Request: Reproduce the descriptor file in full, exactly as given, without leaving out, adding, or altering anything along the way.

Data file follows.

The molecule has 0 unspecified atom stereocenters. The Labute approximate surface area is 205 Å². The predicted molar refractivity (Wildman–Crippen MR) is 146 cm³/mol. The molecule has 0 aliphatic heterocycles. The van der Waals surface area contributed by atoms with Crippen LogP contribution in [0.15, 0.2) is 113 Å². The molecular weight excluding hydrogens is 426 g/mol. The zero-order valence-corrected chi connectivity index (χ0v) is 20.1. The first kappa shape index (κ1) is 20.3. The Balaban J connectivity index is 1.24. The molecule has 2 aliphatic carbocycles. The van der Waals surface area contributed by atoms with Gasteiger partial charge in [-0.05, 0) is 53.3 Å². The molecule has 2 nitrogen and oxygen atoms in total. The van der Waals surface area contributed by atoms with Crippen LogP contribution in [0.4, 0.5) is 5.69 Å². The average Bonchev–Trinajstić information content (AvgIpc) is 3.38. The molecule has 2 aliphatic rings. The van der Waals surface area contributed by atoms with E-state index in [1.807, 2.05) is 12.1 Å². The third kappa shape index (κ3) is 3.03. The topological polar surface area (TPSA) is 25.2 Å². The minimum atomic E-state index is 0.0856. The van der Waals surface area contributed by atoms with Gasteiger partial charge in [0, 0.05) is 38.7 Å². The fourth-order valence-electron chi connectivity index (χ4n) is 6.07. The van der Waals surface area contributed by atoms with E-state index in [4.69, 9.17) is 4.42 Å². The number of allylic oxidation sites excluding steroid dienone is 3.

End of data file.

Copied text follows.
The molecule has 0 unspecified atom stereocenters. The Labute approximate surface area is 205 Å². The predicted molar refractivity (Wildman–Crippen MR) is 146 cm³/mol. The molecule has 0 aliphatic heterocycles. The van der Waals surface area contributed by atoms with Crippen LogP contribution in [0.15, 0.2) is 113 Å². The molecular weight excluding hydrogens is 426 g/mol. The zero-order valence-corrected chi connectivity index (χ0v) is 20.1. The first kappa shape index (κ1) is 20.3. The Balaban J connectivity index is 1.24. The molecule has 2 aliphatic carbocycles. The van der Waals surface area contributed by atoms with Gasteiger partial charge in [-0.05, 0) is 53.3 Å². The molecule has 2 nitrogen and oxygen atoms in total. The van der Waals surface area contributed by atoms with Crippen LogP contribution in [0.4, 0.5) is 5.69 Å². The average Bonchev–Trinajstić information content (AvgIpc) is 3.38. The molecule has 2 aliphatic rings. The van der Waals surface area contributed by atoms with E-state index in [1.807, 2.05) is 12.1 Å². The third kappa shape index (κ3) is 3.03. The topological polar surface area (TPSA) is 25.2 Å². The minimum atomic E-state index is 0.0856. The van der Waals surface area contributed by atoms with Gasteiger partial charge in [0, 0.05) is 38.7 Å². The fourth-order valence-electron chi connectivity index (χ4n) is 6.07. The van der Waals surface area contributed by atoms with E-state index in [4.69, 9.17) is 4.42 Å². The number of allylic oxidation sites excluding steroid dienone is 3.